The EFCC disagreeing with the judgement through its Media and Publicity department issued a statement: “The Economic and Financial Crimes Commission, EFCC, on Monday, December 13, 2013 told a Lagos High Court sitting in Ikeja that it had filed an appeal at the Supreme Court against the judgment of the Court of Appeal, Lagos Division striking out the theft charge instituted against a former Managing Director and Chief Executive Officer of FinBank Plc ( now First City Monument Bank), Mr Okey Nwosu.
“The Court of Appeal, Lagos Division, had on November 21, 2013 struck out the theft charge preferred against the former banker. The court ruled that the Lagos High Court lacked jurisdiction to entertain the charges because they emanated from capital market transactions. According to the court, such transactions should be handled by the Federal High Court.
“Following the ruling, three former directors of the bank, Dayo Famoroti, Danjuma Ocholi and Agnes Ebubedike, who were charged alongside Nwosu approached the Lagos High Court to dismiss the charges preferred against them based on the judgment of the appellate court.
“But counsel to the EFCC, Mr. Rotimi Jacob (SAN), prayed the court to adjourn the matter indefinitely pending the determination of its appeal at the apex court.
“Justice Okunnu upheld the prayers of Jacob and adjourned the matter sine die to allow the Supreme Court rule on the matter.
“It would be recalled that Okey Nwosu was arraigned alongside Dayo Famoroti, Danjuma Ocholi, Agnes Ebubedike on a 26-count charge bordering on stealing and illegal conversion of N19.2 billion belonging to the bank.
Some reliefs finally came the way of Akingbola over the charge of N47.1 billion theft preferred against him by EFCC when the Court of Appeal sitting in Lagos struck out the case.
After Justice Lateef Lawal-Akapo of the Lagos State High Court sitting in Ikeja, had on May 2, 2014 dismissed the application of Akingbola and his co-defendant, Bayo Dada, on the issue of jurisdiction, the defendants went on to file their separate appeals to challenge the jurisdiction of the court to hear the 22-count charge filed against them by EFCC.
In a unanimous decision, the higher court allowed the appeal as it held that the subject matter of the alleged offences related to banking operations and operation of capital market issues, and it fell within the exclusive jurisdiction of the Federal High Court.
Delivering the lead judgement, Justice Amina Augie maintained that the lower court judge took a narrow view of the matter when he assumed jurisdiction on the matter. The judgement was adopted by other members of the panel (Justice Samuel Oseji and Justice Abimbola Obaseki-Adejumo).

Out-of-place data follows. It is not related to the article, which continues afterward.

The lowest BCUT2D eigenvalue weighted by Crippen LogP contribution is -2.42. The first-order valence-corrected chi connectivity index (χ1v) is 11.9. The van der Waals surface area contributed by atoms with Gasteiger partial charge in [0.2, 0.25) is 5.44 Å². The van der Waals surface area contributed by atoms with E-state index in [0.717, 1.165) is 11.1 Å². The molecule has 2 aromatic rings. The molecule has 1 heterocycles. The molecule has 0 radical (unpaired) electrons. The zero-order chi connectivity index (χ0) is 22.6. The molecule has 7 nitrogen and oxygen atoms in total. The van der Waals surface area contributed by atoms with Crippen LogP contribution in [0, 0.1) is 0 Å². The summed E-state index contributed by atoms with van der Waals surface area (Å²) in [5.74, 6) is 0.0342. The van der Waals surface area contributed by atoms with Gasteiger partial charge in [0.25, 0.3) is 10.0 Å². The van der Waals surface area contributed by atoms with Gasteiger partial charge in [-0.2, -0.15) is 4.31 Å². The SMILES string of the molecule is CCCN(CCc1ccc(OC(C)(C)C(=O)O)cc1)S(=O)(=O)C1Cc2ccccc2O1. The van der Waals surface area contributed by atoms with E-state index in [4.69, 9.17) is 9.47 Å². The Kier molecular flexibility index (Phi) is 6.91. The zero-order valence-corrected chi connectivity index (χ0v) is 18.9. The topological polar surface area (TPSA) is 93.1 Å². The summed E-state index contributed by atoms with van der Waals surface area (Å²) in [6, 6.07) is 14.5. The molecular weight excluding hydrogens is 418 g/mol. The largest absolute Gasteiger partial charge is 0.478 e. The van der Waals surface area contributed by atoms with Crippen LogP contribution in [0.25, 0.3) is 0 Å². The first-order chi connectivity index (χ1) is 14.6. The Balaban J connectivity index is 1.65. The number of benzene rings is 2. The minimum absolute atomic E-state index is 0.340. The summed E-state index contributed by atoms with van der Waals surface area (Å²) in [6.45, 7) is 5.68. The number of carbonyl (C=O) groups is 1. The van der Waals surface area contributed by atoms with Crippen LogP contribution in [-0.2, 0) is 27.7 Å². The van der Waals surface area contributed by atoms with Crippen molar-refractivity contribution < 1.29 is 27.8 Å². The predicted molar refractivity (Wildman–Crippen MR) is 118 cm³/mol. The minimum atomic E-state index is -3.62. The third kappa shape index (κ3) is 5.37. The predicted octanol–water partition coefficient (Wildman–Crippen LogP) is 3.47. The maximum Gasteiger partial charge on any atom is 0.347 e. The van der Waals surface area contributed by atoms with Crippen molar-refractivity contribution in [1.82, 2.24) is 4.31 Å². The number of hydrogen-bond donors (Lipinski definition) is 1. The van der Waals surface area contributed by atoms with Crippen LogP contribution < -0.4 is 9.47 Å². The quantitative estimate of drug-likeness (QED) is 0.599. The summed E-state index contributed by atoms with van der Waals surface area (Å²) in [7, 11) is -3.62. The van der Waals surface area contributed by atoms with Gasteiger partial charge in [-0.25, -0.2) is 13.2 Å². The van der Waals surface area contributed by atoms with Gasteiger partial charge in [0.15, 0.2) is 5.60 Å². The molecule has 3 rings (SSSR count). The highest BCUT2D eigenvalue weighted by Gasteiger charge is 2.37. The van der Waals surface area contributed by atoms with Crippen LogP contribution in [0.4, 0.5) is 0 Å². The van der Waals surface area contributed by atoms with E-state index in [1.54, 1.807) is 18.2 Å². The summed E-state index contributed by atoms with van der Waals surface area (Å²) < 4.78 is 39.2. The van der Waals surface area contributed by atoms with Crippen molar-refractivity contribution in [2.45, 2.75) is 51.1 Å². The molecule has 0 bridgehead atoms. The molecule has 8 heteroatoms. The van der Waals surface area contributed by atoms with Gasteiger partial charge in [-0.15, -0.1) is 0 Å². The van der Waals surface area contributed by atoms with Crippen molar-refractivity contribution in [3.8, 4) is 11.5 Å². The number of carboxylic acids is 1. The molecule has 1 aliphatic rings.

The appellate took the view that the subject matter of the alleged offences related to banking operations and capital market issues. These it said were outside the purview of the Lagos High Court. The court further held that the lower court failed in its duty as an unbiased umpire when it refused to study thoroughly the processes presented before it.
Justice Augie said that the trial court turned a blind eye to the proof of evidence brought before it before delivering its ruling. “It is the duty of the court to do substantial justice; a one-sided justice is no justice at all,” she said.
This was in a case brought against him at the Lagos High Court. But in a 26-count N5 billion criminal charges brought against Akingbola at the Federal High Court, Lagos, the Lagos Division of the Court of Appeal rather ordered his retrial.
Justice Charles Archibong of the Federal High Court had, in April 2012, set Akingbola free from the 26-count charge for lack of diligent prosecution on the part of the EFCC.
But the EFCC appealed against the ruling, and the consequence of that was the unanimous verdict of the Appeal Court which held that the lower court’s ruling was a nullity, and that the case be reassigned to the lower court before another judge for accelerated hearing.
In a judgment read by Justice Y. B. Nimpap on behalf of Justice Amina Augie, the court held that any bystander who watched the proceedings that necessitated the appeal, could possibly come to a conclusion that there was fair hearing.
The Appeal Court noted that the court must decide on the merit of every application before it. It maintained that it could not be said that the prosecution was not ready to move its application for stay of proceedings on the day that the charges were dismissed.
But dissatisfied with the decision of the Appellate Court, Akingbola filed an appeal at the Supreme Court to upturn the verdict of the Court of Appeal in Lagos..
Akingbola anchored his appeal on two grounds namely: that the justices of the Court of Appeal erred in law when they held that the trial judge (Justice Archibong) dismissed the charge and discharges Akingbola without stating the grounds on which the decision was based.
That the lower court erred in law when it held that any bystander, who watched what transpired that day in court, would certainly come away with the impression that the appellant (EFCC) did not get a fair hearing.
Ibru slammed with a 25-count charge of money laundering and mismanagement of depositors’ funds totaling over N160 billion, did not waste time at the Federal High Court, Lagos before pleading guilty.
She had struck a plea-bargain with the EFCC. Her comeuppance was a sentence of six months’ imprisonment and the forfeiture of a whopping N150 billion. This was in October 2010.